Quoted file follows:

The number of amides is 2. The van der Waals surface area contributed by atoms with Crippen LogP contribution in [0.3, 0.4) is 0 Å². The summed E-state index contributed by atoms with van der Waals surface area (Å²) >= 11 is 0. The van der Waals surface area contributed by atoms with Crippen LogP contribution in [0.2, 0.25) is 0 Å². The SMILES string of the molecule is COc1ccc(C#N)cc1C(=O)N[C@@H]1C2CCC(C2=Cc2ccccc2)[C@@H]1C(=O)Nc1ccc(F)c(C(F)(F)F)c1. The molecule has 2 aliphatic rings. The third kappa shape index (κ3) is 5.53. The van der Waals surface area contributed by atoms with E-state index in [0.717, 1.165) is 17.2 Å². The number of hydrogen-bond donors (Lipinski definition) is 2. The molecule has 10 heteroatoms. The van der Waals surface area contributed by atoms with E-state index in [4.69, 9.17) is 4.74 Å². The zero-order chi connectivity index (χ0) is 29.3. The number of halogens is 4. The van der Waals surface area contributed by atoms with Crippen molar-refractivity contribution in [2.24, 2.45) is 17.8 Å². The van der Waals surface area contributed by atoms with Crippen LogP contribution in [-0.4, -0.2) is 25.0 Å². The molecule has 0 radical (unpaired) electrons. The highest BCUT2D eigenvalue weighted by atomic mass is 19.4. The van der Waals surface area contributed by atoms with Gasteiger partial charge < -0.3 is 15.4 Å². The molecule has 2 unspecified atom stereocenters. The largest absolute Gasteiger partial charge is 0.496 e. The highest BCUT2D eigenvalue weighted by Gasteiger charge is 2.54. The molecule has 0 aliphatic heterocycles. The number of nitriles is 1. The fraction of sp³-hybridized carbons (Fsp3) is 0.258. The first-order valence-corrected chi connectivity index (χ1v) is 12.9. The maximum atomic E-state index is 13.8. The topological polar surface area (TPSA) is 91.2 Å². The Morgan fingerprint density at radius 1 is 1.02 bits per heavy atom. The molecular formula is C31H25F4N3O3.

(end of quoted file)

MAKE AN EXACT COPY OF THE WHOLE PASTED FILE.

The number of amides is 2. The van der Waals surface area contributed by atoms with Crippen LogP contribution in [0.3, 0.4) is 0 Å². The summed E-state index contributed by atoms with van der Waals surface area (Å²) >= 11 is 0. The van der Waals surface area contributed by atoms with Crippen LogP contribution in [0.2, 0.25) is 0 Å². The SMILES string of the molecule is COc1ccc(C#N)cc1C(=O)N[C@@H]1C2CCC(C2=Cc2ccccc2)[C@@H]1C(=O)Nc1ccc(F)c(C(F)(F)F)c1. The molecule has 2 aliphatic rings. The third kappa shape index (κ3) is 5.53. The van der Waals surface area contributed by atoms with E-state index in [0.717, 1.165) is 17.2 Å². The number of hydrogen-bond donors (Lipinski definition) is 2. The molecule has 10 heteroatoms. The van der Waals surface area contributed by atoms with E-state index in [4.69, 9.17) is 4.74 Å². The zero-order chi connectivity index (χ0) is 29.3. The number of halogens is 4. The van der Waals surface area contributed by atoms with Crippen molar-refractivity contribution in [2.24, 2.45) is 17.8 Å². The van der Waals surface area contributed by atoms with Crippen LogP contribution in [-0.4, -0.2) is 25.0 Å². The molecule has 0 radical (unpaired) electrons. The highest BCUT2D eigenvalue weighted by atomic mass is 19.4. The van der Waals surface area contributed by atoms with Gasteiger partial charge < -0.3 is 15.4 Å². The molecule has 2 unspecified atom stereocenters. The largest absolute Gasteiger partial charge is 0.496 e. The highest BCUT2D eigenvalue weighted by Gasteiger charge is 2.54. The molecule has 0 aliphatic heterocycles. The number of nitriles is 1. The fraction of sp³-hybridized carbons (Fsp3) is 0.258. The first-order valence-corrected chi connectivity index (χ1v) is 12.9. The maximum atomic E-state index is 13.8. The topological polar surface area (TPSA) is 91.2 Å². The Morgan fingerprint density at radius 1 is 1.02 bits per heavy atom. The molecular formula is C31H25F4N3O3.